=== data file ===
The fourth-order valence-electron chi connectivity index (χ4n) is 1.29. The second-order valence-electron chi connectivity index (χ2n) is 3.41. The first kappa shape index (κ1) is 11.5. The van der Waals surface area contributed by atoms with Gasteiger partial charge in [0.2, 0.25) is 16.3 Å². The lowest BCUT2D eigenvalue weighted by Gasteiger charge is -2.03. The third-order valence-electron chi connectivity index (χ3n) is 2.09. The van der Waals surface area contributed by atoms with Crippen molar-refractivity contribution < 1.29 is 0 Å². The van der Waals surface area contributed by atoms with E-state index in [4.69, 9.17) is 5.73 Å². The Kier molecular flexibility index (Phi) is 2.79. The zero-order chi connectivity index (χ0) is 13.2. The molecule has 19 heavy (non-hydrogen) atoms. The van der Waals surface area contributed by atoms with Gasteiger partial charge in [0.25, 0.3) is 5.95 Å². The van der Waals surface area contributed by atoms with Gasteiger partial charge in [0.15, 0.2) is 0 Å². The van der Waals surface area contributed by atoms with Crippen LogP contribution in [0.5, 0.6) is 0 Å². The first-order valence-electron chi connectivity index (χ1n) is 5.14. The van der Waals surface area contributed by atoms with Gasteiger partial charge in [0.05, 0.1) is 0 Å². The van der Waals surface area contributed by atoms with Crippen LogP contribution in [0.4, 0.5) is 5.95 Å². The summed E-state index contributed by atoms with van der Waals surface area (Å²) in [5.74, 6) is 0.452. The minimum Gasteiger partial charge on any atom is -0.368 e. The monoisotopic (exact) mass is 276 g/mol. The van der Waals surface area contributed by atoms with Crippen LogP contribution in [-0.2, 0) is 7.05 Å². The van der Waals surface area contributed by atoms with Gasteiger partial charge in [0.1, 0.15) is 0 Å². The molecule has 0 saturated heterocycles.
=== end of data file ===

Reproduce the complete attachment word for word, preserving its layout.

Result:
The fourth-order valence-electron chi connectivity index (χ4n) is 1.29. The second-order valence-electron chi connectivity index (χ2n) is 3.41. The first kappa shape index (κ1) is 11.5. The van der Waals surface area contributed by atoms with Gasteiger partial charge in [0.2, 0.25) is 16.3 Å². The lowest BCUT2D eigenvalue weighted by Gasteiger charge is -2.03. The third-order valence-electron chi connectivity index (χ3n) is 2.09. The van der Waals surface area contributed by atoms with Crippen molar-refractivity contribution < 1.29 is 0 Å². The van der Waals surface area contributed by atoms with E-state index in [4.69, 9.17) is 5.73 Å². The Kier molecular flexibility index (Phi) is 2.79. The zero-order chi connectivity index (χ0) is 13.2. The molecule has 19 heavy (non-hydrogen) atoms. The van der Waals surface area contributed by atoms with Gasteiger partial charge in [0.25, 0.3) is 5.95 Å². The van der Waals surface area contributed by atoms with Gasteiger partial charge in [0.15, 0.2) is 0 Å². The van der Waals surface area contributed by atoms with Crippen LogP contribution in [0.5, 0.6) is 0 Å². The first-order valence-electron chi connectivity index (χ1n) is 5.14. The van der Waals surface area contributed by atoms with Gasteiger partial charge in [0.05, 0.1) is 0 Å². The van der Waals surface area contributed by atoms with Crippen LogP contribution in [0.4, 0.5) is 5.95 Å². The summed E-state index contributed by atoms with van der Waals surface area (Å²) in [5.74, 6) is 0.452. The minimum Gasteiger partial charge on any atom is -0.368 e. The monoisotopic (exact) mass is 276 g/mol. The van der Waals surface area contributed by atoms with Crippen LogP contribution in [-0.2, 0) is 7.05 Å². The van der Waals surface area contributed by atoms with Gasteiger partial charge in [0.1, 0.15) is 0 Å². The molecule has 0 saturated heterocycles.